Soul of the Village
15:20 | 20/10/2017 Culture & Art
(VEN) - The first Soul of Vietnamese Village show featuring folk music performances by talented artists will take place in early October. To learn about the program, Vietnam Economic News’ Hoa Quynh spoke with Nguyen Van Binh, deputy director of the show organizer, VTC Digital.
Soul of Vietnamese Village is the result of collaboration by artists, artisans, journalists and folk music researchers. What are the special features of the program?
Soul of Vietnamese Village recreates the daily life of Vietnamese people in the Red River Delta countryside from early morning to late night. The show consists of seven parts - dawn, a countryside market day, harvest, a summer day, village workers, young women having their hair washed, and a village festival.
The show features four types of Vietnamese folk music recognized as intangible cultural heritages by the United Nations Educational, Scientific and Cultural Organization (UNESCO). They include ca tru (ceremonial/festival song, an original art performance of academic character), royal court music, chau van (a Vietnamese form of ritual singing), and dan ca quan ho Bac Ninh (Bac Ninh Province’s folk songs). Apart from monochord, two-string zither, flute, drum and other traditional instruments, objects made of rattan and bamboo, pots, and brooms will also be used as musical instruments on the show.
Through the art of music, combined with stage performances in an authentic style, the show will give the audience insights about the ancient, rustic Vietnamese countryside with its vibrant activities and love for people and nature.
How did you come up with the idea for the show?
Like many other Vietnamese people, I am extremely concerned about the declining presence of folk music in our life. Ironically, while many kinds of folk music have become world intangible cultural heritages, young Vietnamese are far more interested in modern music. However, with tourism becoming a spearhead economic sector, many tourist offerings featuring Vietnamese traditional cultures like folk music are needed and should be created. Visitors to Hanoi, for example, have nothing unique to enjoy other than repeated routines associated with water puppetry, a city tour on a cyclo, and a visit to the Vietnam Museum of Ethnology. Culture and tourism managers have long been urging the development of special and unique entertainment offerings in the city featuring Vietnamese traditional cultures.
With all of that in mind, during a trip to Tibet with travel agents, the idea of creating a show themed “Soul of Vietnamese Village” appeared in my mind. I told my friends and colleagues including artists and cultural researchers about the idea. Many did not think it was feasible, given the failure of previous such attempts, but many others welcomed and supported my idea. After careful study, thanks to the encouragement and cooperation of talented artists, we began creating the show in September 2016 and accomplished it one year later.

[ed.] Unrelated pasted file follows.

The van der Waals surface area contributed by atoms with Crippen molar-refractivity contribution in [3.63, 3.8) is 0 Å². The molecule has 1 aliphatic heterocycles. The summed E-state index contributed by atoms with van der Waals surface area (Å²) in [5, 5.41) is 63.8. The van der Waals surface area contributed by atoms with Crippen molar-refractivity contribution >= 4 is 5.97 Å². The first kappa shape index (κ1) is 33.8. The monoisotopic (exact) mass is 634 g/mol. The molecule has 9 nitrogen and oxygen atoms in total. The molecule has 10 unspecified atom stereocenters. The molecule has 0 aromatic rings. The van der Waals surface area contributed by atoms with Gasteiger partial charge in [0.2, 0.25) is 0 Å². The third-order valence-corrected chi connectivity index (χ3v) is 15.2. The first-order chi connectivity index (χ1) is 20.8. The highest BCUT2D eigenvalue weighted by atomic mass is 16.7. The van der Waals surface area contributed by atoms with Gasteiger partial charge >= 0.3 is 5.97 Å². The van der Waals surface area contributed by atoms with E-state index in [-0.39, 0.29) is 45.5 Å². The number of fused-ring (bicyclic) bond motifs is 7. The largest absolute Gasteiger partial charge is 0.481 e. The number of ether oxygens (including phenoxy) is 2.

Soul of Vietnamese Village already premiered for travel businesses and management agencies. How was it received?
Most of the travel businesses’ representatives at the premiere were impressed by the show, predicting tourists and visitors would welcome the performance. Many of them rated the show highly and assessed that it should be a valuable tourist offering in the capital city. Many travel businesses contacted me afterward promising to promote the show and include it in their tour offerings. Notably, the Vietnam National Administration of Tourism (VNAT) decided to donate VND200 million to the show after its premiere. We are very happy to receive the support of travel businesses and the VNAT, as the show will require their support in order to keep going.
Are you still working on the show to improve it?
The show is quite new so we have our work cut out for us in improving and perfecting it to appeal to a broad audience. We have completed designing the program’s basic structure but we will strive to make it more unique, sophisticated and interesting. Revenue is not our biggest target. We are aiming for the promotion and preservation of the art of Vietnamese traditional folk music.
Therefore, apart from being promoted by the program’s staff members, I would like the show to be promoted widely through tourist, diplomatic and cultural activities and events inside and outside Vietnam. I believe that the beauty of Vietnamese folk music promoted through the show will resonate with a great many people.
The 50-minute long Soul of Vietnamese Village show will take place on Tuesdays, Fridays, and Saturdays at the Hong Ha Theater in Hanoi. Tickets are VND200,000 (US$9) per person.